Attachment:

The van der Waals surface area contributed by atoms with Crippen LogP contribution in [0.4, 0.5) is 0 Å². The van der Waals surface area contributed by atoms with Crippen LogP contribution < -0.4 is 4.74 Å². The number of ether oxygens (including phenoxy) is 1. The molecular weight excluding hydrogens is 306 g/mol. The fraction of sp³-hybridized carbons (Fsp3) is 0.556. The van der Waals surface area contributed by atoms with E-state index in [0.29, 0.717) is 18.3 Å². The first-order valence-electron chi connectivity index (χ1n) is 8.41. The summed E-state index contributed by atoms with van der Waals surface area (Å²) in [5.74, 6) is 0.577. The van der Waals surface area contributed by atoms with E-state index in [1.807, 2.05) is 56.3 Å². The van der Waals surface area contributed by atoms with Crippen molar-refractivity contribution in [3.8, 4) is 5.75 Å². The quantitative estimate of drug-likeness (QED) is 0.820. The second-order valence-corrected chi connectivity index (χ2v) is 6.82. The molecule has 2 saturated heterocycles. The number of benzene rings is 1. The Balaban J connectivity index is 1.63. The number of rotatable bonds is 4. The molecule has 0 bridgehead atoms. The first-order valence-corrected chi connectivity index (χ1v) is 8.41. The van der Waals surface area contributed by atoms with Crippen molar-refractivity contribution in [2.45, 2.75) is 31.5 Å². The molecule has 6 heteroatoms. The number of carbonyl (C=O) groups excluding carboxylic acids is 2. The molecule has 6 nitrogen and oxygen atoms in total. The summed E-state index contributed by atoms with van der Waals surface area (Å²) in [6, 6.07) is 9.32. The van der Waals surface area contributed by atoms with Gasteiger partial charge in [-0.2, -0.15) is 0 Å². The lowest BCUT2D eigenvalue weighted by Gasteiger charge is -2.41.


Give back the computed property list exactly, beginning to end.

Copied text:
The van der Waals surface area contributed by atoms with Crippen LogP contribution in [0.4, 0.5) is 0 Å². The van der Waals surface area contributed by atoms with Crippen LogP contribution < -0.4 is 4.74 Å². The number of ether oxygens (including phenoxy) is 1. The molecular weight excluding hydrogens is 306 g/mol. The fraction of sp³-hybridized carbons (Fsp3) is 0.556. The van der Waals surface area contributed by atoms with E-state index in [0.29, 0.717) is 18.3 Å². The first-order valence-electron chi connectivity index (χ1n) is 8.41. The summed E-state index contributed by atoms with van der Waals surface area (Å²) in [5.74, 6) is 0.577. The van der Waals surface area contributed by atoms with E-state index in [1.807, 2.05) is 56.3 Å². The van der Waals surface area contributed by atoms with Crippen molar-refractivity contribution in [3.8, 4) is 5.75 Å². The quantitative estimate of drug-likeness (QED) is 0.820. The second-order valence-corrected chi connectivity index (χ2v) is 6.82. The molecule has 2 saturated heterocycles. The number of benzene rings is 1. The Balaban J connectivity index is 1.63. The number of rotatable bonds is 4. The molecule has 0 bridgehead atoms. The first-order valence-corrected chi connectivity index (χ1v) is 8.41. The van der Waals surface area contributed by atoms with Crippen molar-refractivity contribution in [2.45, 2.75) is 31.5 Å². The molecule has 6 heteroatoms. The number of carbonyl (C=O) groups excluding carboxylic acids is 2. The molecule has 6 nitrogen and oxygen atoms in total. The summed E-state index contributed by atoms with van der Waals surface area (Å²) in [6, 6.07) is 9.32. The van der Waals surface area contributed by atoms with Gasteiger partial charge in [-0.2, -0.15) is 0 Å². The lowest BCUT2D eigenvalue weighted by Gasteiger charge is -2.41.